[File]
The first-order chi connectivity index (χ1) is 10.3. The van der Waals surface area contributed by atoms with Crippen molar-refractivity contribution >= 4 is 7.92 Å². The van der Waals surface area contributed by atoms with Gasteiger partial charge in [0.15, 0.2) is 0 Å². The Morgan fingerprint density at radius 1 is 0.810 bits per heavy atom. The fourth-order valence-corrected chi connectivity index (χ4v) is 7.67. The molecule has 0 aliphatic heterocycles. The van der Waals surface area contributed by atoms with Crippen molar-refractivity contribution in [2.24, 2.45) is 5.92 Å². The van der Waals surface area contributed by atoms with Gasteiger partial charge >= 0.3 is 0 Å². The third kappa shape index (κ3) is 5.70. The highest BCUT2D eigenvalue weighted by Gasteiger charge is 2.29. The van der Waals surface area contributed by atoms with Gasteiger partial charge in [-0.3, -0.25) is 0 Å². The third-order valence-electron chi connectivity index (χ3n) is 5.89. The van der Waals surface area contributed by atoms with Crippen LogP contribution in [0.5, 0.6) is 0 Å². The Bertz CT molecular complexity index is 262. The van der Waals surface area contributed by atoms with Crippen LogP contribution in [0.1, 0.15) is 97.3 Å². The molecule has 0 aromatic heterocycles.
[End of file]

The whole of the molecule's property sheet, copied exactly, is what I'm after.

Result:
The first-order chi connectivity index (χ1) is 10.3. The van der Waals surface area contributed by atoms with Crippen molar-refractivity contribution >= 4 is 7.92 Å². The van der Waals surface area contributed by atoms with Gasteiger partial charge in [0.15, 0.2) is 0 Å². The Morgan fingerprint density at radius 1 is 0.810 bits per heavy atom. The fourth-order valence-corrected chi connectivity index (χ4v) is 7.67. The molecule has 0 aliphatic heterocycles. The van der Waals surface area contributed by atoms with Crippen molar-refractivity contribution in [2.24, 2.45) is 5.92 Å². The van der Waals surface area contributed by atoms with Gasteiger partial charge >= 0.3 is 0 Å². The third kappa shape index (κ3) is 5.70. The highest BCUT2D eigenvalue weighted by Gasteiger charge is 2.29. The van der Waals surface area contributed by atoms with Gasteiger partial charge in [-0.3, -0.25) is 0 Å². The third-order valence-electron chi connectivity index (χ3n) is 5.89. The van der Waals surface area contributed by atoms with Crippen LogP contribution in [0.5, 0.6) is 0 Å². The Bertz CT molecular complexity index is 262. The van der Waals surface area contributed by atoms with Crippen LogP contribution in [0.1, 0.15) is 97.3 Å². The molecule has 0 aromatic heterocycles.